At normalized recording densities above two channel symbols per pulse width at halfmaximum, PW50/T>2, the frequency response of the magnetic recording channel resembles the frequency response of an EPR4 channel more closely than a PR4 channel. The extended partial response class 4 (EPR4) channel, with discretetime transfer function (1+DD^{2} D^{3}), has more low frequency and less high frequency content than the PR4 channel. Extended partial response class 4 with maximumlikelihood detection (EPR4ML) yields better performance at the higher recording densities, since equalizing a magnetic recording channel to an EPR4 channel response results in less high frequency noise enhancement. However, unlike the PR4 Viterbi detector described above, the EPR4 Viterbi detector can not be separated into two independent, interleaved low complexity detectors running at one half of the channel rate. As a consequence, the main drawback to implementing EPR4ML within a magnetic recording system has heretofore been that the EPR4 Viterbi detector is much more complex than a PR4 Viterbi detector, and has been practically realized only at considerably greater expense.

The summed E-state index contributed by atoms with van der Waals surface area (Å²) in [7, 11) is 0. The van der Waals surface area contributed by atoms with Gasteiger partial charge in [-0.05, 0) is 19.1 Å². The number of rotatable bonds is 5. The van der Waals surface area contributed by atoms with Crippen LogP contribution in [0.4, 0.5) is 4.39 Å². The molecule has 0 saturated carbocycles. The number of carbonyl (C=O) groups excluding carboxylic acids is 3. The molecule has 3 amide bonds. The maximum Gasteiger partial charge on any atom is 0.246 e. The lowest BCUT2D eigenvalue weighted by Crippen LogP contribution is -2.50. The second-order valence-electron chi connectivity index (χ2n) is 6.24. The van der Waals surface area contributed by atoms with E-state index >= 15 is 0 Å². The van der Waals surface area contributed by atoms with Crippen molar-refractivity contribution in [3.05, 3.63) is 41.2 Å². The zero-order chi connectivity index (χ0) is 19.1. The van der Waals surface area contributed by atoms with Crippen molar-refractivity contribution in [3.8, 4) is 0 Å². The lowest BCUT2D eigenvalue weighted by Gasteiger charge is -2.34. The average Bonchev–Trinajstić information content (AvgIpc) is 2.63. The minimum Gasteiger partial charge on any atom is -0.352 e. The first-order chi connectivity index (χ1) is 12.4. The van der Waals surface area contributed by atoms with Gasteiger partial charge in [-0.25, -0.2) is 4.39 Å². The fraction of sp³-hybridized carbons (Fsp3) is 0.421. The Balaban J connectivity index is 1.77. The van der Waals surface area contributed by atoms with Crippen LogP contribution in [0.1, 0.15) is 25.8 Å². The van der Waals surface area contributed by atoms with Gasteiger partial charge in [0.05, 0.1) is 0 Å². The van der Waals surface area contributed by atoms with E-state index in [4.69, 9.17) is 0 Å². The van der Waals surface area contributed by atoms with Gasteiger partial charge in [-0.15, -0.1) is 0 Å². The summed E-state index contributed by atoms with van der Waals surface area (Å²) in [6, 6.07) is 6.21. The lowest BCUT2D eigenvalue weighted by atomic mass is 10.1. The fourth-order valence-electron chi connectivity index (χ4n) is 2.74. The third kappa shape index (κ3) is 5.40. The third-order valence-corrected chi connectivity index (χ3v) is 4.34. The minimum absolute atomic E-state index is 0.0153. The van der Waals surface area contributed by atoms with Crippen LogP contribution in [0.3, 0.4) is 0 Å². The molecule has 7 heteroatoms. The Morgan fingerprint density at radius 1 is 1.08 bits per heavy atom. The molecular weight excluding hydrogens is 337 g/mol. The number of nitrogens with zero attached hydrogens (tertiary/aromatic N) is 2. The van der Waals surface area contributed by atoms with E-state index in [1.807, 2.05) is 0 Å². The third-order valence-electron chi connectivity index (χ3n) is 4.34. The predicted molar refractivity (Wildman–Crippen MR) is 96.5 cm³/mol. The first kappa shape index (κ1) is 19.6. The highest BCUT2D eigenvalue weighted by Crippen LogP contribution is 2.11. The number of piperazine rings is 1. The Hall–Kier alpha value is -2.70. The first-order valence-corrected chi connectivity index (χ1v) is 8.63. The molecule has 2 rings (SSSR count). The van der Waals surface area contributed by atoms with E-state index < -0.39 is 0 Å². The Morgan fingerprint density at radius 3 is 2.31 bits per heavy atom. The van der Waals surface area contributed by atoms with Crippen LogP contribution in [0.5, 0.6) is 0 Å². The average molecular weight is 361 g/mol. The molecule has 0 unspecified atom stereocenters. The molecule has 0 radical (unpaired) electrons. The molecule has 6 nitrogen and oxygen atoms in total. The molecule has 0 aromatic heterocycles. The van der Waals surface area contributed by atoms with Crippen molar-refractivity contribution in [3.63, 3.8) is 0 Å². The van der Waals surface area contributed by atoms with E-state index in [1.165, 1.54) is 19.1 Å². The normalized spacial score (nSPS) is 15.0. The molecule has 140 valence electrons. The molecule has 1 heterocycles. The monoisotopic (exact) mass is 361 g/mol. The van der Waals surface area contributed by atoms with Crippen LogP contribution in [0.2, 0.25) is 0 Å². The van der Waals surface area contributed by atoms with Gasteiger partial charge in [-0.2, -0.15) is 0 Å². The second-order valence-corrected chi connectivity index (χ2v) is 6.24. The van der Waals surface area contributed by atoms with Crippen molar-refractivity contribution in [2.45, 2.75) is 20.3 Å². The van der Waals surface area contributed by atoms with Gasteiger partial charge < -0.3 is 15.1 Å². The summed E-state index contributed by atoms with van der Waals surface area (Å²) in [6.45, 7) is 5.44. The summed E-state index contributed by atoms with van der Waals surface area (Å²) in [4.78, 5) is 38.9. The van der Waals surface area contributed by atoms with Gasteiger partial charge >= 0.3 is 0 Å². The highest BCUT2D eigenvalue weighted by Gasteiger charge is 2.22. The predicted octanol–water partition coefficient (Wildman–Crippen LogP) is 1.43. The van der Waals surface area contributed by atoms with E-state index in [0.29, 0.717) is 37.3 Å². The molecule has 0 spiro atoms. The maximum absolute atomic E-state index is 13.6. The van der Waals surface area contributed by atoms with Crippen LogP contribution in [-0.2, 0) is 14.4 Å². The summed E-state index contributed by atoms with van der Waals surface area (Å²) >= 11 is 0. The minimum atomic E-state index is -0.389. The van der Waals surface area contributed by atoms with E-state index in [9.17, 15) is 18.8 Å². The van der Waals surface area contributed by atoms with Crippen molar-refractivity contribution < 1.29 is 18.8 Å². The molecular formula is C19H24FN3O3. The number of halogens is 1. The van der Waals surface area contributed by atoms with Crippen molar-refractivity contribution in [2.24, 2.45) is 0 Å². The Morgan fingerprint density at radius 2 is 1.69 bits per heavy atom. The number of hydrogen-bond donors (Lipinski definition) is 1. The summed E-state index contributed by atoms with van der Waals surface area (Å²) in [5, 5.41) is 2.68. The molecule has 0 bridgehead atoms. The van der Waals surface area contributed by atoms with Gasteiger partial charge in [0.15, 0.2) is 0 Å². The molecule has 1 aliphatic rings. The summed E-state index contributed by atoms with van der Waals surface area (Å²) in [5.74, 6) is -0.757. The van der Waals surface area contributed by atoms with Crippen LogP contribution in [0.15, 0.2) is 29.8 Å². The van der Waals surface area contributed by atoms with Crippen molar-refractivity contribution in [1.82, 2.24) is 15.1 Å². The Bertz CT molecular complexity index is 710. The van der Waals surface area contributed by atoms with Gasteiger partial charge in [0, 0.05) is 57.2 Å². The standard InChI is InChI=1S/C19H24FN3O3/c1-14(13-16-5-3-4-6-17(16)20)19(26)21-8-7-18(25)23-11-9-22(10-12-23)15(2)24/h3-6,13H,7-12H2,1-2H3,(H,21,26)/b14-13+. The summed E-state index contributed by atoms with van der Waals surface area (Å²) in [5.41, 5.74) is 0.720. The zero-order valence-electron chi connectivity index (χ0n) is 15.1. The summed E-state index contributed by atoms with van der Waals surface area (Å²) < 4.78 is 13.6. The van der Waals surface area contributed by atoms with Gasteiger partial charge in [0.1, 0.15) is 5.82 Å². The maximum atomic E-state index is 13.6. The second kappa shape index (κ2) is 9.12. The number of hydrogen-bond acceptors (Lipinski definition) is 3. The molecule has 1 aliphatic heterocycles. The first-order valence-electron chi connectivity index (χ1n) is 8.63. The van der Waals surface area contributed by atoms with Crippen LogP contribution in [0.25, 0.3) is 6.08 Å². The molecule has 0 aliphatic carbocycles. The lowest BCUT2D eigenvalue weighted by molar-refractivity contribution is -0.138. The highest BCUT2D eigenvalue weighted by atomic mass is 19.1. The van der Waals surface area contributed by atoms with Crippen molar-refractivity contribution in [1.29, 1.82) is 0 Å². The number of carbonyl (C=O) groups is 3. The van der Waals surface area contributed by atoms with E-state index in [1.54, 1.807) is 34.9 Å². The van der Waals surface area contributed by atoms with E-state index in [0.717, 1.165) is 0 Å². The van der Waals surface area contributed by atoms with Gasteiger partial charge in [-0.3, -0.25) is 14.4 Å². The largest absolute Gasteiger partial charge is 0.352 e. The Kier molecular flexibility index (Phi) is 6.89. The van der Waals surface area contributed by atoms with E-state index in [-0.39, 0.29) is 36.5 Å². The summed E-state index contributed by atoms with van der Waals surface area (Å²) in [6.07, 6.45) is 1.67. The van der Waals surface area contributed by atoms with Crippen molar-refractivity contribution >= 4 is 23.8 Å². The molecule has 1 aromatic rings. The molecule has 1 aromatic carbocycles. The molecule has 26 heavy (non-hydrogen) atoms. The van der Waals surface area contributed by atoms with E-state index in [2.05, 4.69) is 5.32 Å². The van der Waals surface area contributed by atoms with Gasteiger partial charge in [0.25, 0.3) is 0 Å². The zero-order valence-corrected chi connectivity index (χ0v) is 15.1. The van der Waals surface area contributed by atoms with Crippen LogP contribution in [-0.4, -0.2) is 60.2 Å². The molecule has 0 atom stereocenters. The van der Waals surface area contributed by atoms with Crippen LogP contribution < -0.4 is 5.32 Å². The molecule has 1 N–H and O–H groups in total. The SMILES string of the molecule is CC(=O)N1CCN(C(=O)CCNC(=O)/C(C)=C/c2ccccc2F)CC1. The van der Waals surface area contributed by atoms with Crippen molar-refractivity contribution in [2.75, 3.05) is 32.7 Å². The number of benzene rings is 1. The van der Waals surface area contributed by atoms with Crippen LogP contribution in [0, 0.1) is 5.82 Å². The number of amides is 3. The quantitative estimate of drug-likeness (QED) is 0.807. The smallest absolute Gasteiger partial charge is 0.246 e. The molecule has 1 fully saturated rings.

At sample time n, corresponding to time nT, the input symbol is x n!+x n1!x n2!x n3!. Since the input symbols are binary, there are five possible channel output symbols, which are 2, 1, 0, 1, and 2. The channel output symbols are also referred to as the noiseless EPR4 samples or the ideal EPR4 samples. The EPR4 channel has eight states corresponding to the eight possible values of the last three binary input symbols, s n!={x n3!, x n2!, x n1!}. The state transition diagram for the EPR4 channel shows the channel output symbol and the next state associated with all possible combinations of the binary input symbol and the state. The trellis diagram is obtained by adding a time axis to the state transition diagram. Each depth of the trellis represents one channel rate clock period. At the beginning of the clock period n, the EPR4 channel can be in any one of eight possible states. Given a particular state, there are two possible next states depending on the value of the binary input symbol. The paths through the trellis represent all possible binary input sequences.